LOS ANGELES (AP) — Some residents stranded in Southern California mountain communities by a massive snowfall could be stuck for another week, an official said Friday.
A blast of arctic air in late February produced a rare snowstorm east of Los Angeles in the San Bernardino Mountains, where thousands of people live in high-elevation forest communities or visit for recreation year-round.
The extraordinary snowfall buried homes and businesses, crushing the capacity of snow removal equipment geared toward ordinary storms.
Until last weekend, all highways leading into the mountains were closed and have since been opened intermittently to residents and convoys of trucks loaded with food or other supplies.
San Bernardino County Sheriff Shannon Dicus’ estimate was an improvement on the outlook for stranded residents, which previously ranged up to two weeks.
“We said we could push it up to two weeks, but because of the efforts of the state and the equipment that’s coming behind us, we’re hoping to get it down to one week,” he told a news conference.
The sheriff and other officials said progress has been made, but described severe conditions that, for example, have forced firefighters to rush to emergency scenes such as snowcat fires.
“The enormity of this event is hard to fathom,” said state Rep. Tom Lackey. “You know, we think, ‘We’re in Southern California,’ but yet we’ve had a flood that’s really, really created serious stress and frustration and hardship, especially for the victims and those who are actually trapped in their own homes.”
San Bernardino County is one of 13 counties where California Gov. Gavin Newsom has declared a state of emergency due to the effects of severe weather, including massive snowfalls that have collapsed roofs from the weight.
In Mono City, a small community on the eastern edge of the Sierra Nevada near Yosemite National Park, some residents have been without power for a week, the Mono County Sheriff’s Office posted on Facebook Friday. In the northern part of the state, mountain communities that struggle with the conditions have smaller populations and are more accustomed to significant snowfall.
Residents and vacationers trapped in the San Bernardino mountain range have taken to social media to show their plight and wonder when the plows are coming.
Shelah Riggs said the street she lives on in Crestline hasn’t seen a snowplow in eight days, leaving people in about 80 homes along the street with nowhere to go. Typically, a plow comes every day or two when it snows, he said.
“We’re covered by five or six feet (1.5 or 1.8 meters). nobody can get off their streets,” he said in a telephone interview.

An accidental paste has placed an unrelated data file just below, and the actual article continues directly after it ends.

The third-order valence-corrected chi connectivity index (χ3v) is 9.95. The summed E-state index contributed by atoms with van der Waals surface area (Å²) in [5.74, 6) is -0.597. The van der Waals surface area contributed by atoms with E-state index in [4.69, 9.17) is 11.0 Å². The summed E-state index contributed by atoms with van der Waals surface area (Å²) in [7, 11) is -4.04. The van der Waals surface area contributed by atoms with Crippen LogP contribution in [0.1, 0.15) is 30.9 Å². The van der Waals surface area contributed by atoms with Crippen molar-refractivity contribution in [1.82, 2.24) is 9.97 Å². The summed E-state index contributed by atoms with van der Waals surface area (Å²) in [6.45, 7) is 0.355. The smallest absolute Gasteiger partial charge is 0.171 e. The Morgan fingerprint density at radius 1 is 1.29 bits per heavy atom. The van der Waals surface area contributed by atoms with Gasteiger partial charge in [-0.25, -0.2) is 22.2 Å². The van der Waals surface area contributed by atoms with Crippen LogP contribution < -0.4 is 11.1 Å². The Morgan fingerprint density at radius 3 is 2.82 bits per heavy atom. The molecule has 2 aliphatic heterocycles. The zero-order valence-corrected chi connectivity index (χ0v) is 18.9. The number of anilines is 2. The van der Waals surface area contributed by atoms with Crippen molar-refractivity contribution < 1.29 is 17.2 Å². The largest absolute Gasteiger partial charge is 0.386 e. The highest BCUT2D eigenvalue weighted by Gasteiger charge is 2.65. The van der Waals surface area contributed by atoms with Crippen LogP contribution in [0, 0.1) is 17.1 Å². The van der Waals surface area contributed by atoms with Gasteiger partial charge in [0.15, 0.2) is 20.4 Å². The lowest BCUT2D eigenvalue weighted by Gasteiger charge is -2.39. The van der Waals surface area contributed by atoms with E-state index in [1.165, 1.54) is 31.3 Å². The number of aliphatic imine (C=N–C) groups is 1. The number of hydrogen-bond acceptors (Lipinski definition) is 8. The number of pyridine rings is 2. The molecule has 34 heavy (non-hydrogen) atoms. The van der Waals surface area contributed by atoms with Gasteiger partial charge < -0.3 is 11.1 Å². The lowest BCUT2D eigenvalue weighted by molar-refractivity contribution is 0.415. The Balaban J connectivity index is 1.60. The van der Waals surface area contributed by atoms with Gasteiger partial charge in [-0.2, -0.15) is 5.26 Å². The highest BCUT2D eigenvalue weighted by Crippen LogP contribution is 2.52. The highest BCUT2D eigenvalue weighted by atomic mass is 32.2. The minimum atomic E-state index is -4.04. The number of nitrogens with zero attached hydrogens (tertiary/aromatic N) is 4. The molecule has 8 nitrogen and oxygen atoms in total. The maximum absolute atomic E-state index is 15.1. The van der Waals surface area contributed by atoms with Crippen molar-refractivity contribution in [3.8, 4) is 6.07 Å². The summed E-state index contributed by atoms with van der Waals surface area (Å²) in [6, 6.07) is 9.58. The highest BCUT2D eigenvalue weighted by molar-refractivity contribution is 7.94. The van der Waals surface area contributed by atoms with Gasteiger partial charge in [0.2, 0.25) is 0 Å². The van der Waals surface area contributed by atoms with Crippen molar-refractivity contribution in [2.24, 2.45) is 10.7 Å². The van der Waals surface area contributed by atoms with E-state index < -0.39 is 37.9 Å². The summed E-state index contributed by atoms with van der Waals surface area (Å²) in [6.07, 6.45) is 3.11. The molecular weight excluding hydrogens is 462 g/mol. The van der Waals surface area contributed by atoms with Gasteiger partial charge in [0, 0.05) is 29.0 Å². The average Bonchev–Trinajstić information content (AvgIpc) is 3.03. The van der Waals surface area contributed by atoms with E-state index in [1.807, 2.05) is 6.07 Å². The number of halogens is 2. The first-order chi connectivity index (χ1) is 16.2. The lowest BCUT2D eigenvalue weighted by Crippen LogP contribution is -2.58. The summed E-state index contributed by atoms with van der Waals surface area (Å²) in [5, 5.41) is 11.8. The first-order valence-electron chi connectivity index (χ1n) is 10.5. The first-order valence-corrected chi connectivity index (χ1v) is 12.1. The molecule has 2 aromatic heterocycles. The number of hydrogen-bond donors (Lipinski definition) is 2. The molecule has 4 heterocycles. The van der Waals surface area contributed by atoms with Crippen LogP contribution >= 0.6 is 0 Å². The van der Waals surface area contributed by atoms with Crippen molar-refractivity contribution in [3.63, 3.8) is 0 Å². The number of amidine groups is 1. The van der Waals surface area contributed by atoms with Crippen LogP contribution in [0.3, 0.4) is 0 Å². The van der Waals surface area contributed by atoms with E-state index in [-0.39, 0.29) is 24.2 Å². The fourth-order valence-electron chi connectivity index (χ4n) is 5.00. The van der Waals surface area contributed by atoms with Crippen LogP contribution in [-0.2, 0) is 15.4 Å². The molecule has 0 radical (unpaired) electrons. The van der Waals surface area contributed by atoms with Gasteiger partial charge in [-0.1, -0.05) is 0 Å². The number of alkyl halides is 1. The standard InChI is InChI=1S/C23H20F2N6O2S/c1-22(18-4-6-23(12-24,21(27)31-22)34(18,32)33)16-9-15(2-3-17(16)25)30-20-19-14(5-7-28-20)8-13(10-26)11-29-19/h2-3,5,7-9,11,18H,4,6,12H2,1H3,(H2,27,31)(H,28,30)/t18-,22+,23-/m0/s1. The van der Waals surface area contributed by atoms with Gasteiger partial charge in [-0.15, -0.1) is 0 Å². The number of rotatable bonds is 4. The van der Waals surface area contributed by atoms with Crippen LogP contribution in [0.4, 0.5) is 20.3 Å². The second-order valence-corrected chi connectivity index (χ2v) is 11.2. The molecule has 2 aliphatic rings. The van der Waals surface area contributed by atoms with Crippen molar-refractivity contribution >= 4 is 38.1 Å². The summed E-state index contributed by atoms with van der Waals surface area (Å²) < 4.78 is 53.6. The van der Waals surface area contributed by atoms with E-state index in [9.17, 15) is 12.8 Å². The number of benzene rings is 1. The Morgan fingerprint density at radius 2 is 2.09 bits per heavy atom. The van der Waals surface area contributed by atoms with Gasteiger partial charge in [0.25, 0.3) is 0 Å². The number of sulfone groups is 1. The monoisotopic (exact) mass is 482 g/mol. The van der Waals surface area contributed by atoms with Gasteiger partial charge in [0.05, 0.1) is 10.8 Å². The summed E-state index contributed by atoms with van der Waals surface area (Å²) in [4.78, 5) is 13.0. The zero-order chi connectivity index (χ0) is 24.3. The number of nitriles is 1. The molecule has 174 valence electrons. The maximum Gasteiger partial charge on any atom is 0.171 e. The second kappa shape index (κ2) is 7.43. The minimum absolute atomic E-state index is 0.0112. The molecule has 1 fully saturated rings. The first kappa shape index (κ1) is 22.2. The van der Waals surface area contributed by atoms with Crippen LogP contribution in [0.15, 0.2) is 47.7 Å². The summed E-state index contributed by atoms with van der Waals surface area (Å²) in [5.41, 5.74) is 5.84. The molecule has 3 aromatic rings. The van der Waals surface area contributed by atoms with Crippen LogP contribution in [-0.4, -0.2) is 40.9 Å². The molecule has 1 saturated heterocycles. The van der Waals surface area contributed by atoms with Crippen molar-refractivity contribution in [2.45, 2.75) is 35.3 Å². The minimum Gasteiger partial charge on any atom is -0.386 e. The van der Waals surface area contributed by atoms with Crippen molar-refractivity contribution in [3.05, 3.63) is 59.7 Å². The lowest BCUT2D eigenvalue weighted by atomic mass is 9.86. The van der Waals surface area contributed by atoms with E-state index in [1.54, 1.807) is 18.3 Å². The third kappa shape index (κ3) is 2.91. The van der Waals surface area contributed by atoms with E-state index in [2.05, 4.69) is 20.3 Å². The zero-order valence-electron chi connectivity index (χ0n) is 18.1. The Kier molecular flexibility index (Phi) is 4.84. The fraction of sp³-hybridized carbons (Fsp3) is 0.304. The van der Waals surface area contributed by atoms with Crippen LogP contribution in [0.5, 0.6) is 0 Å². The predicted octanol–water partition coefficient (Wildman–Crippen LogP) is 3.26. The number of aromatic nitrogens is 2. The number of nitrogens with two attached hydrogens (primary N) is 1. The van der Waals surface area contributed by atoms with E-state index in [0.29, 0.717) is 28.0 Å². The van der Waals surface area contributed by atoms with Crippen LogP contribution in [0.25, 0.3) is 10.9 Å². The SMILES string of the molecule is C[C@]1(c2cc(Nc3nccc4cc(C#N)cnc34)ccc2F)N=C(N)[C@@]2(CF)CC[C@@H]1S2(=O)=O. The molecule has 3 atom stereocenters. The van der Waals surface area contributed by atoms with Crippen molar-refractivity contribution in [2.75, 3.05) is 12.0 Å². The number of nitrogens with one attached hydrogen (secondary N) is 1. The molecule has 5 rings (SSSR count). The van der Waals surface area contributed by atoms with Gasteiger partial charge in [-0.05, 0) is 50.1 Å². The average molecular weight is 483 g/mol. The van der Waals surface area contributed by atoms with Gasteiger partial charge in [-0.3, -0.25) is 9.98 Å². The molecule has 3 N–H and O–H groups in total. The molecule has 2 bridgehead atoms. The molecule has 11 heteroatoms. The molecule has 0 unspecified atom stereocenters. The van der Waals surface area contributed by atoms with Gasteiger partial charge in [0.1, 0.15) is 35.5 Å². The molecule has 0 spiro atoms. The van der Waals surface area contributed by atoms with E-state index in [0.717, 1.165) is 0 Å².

Riggs, who lives with her 14-year-old daughter, said everyone is working to keep snow and ice off their decks to prevent collapse and make sure the vents in their homes are kept clear.
He said the county’s response was “horrendous” and that “people are really angry.”
Devine Horvath, also of Crestline, said it took her and her son 30 minutes to walk down the street to check on a neighbor — a trip that usually only takes a few minutes.
Horvath said she was lucky she made it to the local grocery store before its roof collapsed several days earlier, but she hadn’t been able to get out of her driveway since.
“I’m getting more and more upset by the day,” he said.
The sheriff tried to give reassurance that help is coming even if people haven’t seen any plows.
“We’ll dig you up and we’re coming,” said Dickus. “We are making tremendous progress. I saw it from the air yesterday. The streets are being cleaned.”
Officials said crews were dealing with snow depths so vast that removal required front-end loaders and dump trucks instead of regular plows.
California Department of Transportation official Jim Rogers said crews working 24-hour shifts have removed more than 2.6 million cubic yards (1.9 million cubic meters) of snow from the state’s highways.
Officials described a number of difficulties in reopening smaller roads, including buried vehicles and downed power lines hampering progress. Residents were urged to mark the locations of the cars in some way.
A reopened road can only be the width of a single vehicle with walls of ice on each side.
“We’re going door to door and literally using shovels to shovel the streets to make sure people have access to their cars,” said County Fire Chief Dan Munsey. “As the roads are plowed, you still have 10 feet of snow you need to get through.”
More snowcats were brought in, along with a California National Guard crew that normally works with the California Wildfire & Forest Resilience Task Force on wildfires. The crew will help shovel the snow.
While heavier snow was forecast to reach Northern California early Saturday, Southern California was expected to remain storm-free except for possible light rain.
“The weather looks great for the next seven days and that’s great news,” Munsey said.
About 80,000 people live in the San Bernardino Mountains either part-time or full-time. The county has not estimated how many people are currently in the mountains because many residences are vacation homes or rentals.
Associated Press reporter Kathleen Ronayne contributed from Sacramento, California.